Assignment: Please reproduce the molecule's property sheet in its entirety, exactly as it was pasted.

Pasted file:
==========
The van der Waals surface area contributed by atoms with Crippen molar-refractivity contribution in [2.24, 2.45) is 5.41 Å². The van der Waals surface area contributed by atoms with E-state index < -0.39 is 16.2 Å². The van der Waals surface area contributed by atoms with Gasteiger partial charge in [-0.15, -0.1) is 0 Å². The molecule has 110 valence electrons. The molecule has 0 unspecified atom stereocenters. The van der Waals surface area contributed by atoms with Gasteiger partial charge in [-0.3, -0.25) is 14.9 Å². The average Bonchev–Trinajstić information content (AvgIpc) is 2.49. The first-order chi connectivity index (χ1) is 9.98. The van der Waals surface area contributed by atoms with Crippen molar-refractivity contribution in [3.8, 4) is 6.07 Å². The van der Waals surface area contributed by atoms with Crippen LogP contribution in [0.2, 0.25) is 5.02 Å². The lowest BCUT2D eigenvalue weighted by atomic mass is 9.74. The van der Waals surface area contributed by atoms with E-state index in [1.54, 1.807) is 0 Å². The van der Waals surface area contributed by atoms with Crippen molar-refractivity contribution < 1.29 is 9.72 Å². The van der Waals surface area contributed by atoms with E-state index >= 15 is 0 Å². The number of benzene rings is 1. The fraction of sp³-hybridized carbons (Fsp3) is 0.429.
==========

The van der Waals surface area contributed by atoms with Crippen molar-refractivity contribution in [2.24, 2.45) is 5.41 Å². The van der Waals surface area contributed by atoms with E-state index < -0.39 is 16.2 Å². The van der Waals surface area contributed by atoms with Gasteiger partial charge in [-0.15, -0.1) is 0 Å². The molecule has 110 valence electrons. The molecule has 0 unspecified atom stereocenters. The van der Waals surface area contributed by atoms with Gasteiger partial charge in [-0.3, -0.25) is 14.9 Å². The average Bonchev–Trinajstić information content (AvgIpc) is 2.49. The first-order chi connectivity index (χ1) is 9.98. The van der Waals surface area contributed by atoms with Crippen molar-refractivity contribution in [3.8, 4) is 6.07 Å². The van der Waals surface area contributed by atoms with Crippen LogP contribution in [0.2, 0.25) is 5.02 Å². The lowest BCUT2D eigenvalue weighted by atomic mass is 9.74. The van der Waals surface area contributed by atoms with E-state index in [1.54, 1.807) is 0 Å². The van der Waals surface area contributed by atoms with Crippen molar-refractivity contribution < 1.29 is 9.72 Å². The van der Waals surface area contributed by atoms with E-state index >= 15 is 0 Å². The number of benzene rings is 1. The fraction of sp³-hybridized carbons (Fsp3) is 0.429.